This is an archived article and the information in the article may be outdated. Please look at the time stamp on the story to see when it was last updated.

ST. LOUIS, MO (KTVI) – A St. Louis institution, the Lion’s Choice Roast Beef chain, has been sold.  But while the words “corporate sale” often makes people nervously think of cuts and relocations, the new ownership says that’s not going to happen here.  You can just ask the new boss, who will often be in one of the stores.

The deal comes as the founder of the chain, Dr. Marvin Gibbs, retires.  The man heading up the new ownership group, Mark Disper, bought Gibbs’ first franchise store back in 2000.  While he’s been out of the Lion’s Choice company for a few years, he says he couldn’t resist coming back.

“Great employees is why I came back in the company and working with everybody to take it to the next level, to take the company to the next level,” Disper said.  And what is the next level?  “We’re gonna expand here in the St. Louis market first.”

He’s planning on adding between fifteen and twenty new Lion’s Choice locations around St. Louis in the next couple of years.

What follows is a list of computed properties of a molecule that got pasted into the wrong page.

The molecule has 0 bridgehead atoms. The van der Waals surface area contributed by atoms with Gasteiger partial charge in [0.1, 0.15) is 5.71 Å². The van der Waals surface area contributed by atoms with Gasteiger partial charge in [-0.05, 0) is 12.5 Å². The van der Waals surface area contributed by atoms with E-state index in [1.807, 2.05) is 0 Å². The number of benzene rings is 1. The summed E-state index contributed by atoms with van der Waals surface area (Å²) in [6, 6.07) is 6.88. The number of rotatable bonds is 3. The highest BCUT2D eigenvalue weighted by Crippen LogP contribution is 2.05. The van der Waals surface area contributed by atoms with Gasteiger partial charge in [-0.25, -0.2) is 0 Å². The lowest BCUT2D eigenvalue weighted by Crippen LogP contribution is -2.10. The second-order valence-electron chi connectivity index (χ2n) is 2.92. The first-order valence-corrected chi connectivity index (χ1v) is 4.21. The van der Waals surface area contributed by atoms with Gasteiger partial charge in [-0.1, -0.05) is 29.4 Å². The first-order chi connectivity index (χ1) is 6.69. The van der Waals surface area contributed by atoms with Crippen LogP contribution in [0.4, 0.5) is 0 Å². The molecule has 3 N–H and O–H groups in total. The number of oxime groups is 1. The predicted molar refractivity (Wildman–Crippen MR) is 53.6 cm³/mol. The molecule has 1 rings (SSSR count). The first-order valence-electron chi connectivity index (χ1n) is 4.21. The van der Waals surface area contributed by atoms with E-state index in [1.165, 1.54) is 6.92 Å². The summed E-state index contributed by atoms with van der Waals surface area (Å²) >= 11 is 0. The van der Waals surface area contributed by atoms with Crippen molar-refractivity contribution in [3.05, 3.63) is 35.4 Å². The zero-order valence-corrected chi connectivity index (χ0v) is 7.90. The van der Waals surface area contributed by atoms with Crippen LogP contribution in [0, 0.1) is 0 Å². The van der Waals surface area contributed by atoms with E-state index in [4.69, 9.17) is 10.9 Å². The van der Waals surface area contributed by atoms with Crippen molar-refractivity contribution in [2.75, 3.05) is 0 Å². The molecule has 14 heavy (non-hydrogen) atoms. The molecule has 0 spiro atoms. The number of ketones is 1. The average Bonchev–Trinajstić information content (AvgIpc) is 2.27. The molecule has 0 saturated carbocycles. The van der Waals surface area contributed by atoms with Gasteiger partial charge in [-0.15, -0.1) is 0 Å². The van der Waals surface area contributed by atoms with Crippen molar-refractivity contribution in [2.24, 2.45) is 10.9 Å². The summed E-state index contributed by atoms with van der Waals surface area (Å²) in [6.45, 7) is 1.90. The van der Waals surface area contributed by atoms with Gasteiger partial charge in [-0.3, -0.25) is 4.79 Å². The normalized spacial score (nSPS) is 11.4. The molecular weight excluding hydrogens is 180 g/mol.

Disper is a lifelong fan of the restaurant, dating back to his days at Lafayette High School.

“We were hanging out at the Lion’s Choice in high school.  That was our favorite place to eatand it still is.”

Now he’s followed the line from the old commercial:  “He liked it so much he bought the company.”  He says when he made the deal he knew he had a call to make.

“I called my father to let him know.  He’s a big Lion’s Choice fan also.”

But as he takes the helm, there’s a message for his dad.  It’s another well used line:  “No free lunches.”

“I’m not gonna give him any freebies.  I’ll eat lunch with him once in a while.”  But asked if Dad’s really got to pay, Disper said, “You bet he does.”

Some have complained over the years that prices at Lion’s Choice are a little steep compared to other fast food chains. But Disper says between quality of food and service, he’s got the best deal in town.  So the prices won’t be changing.   Neither, he says, will the food.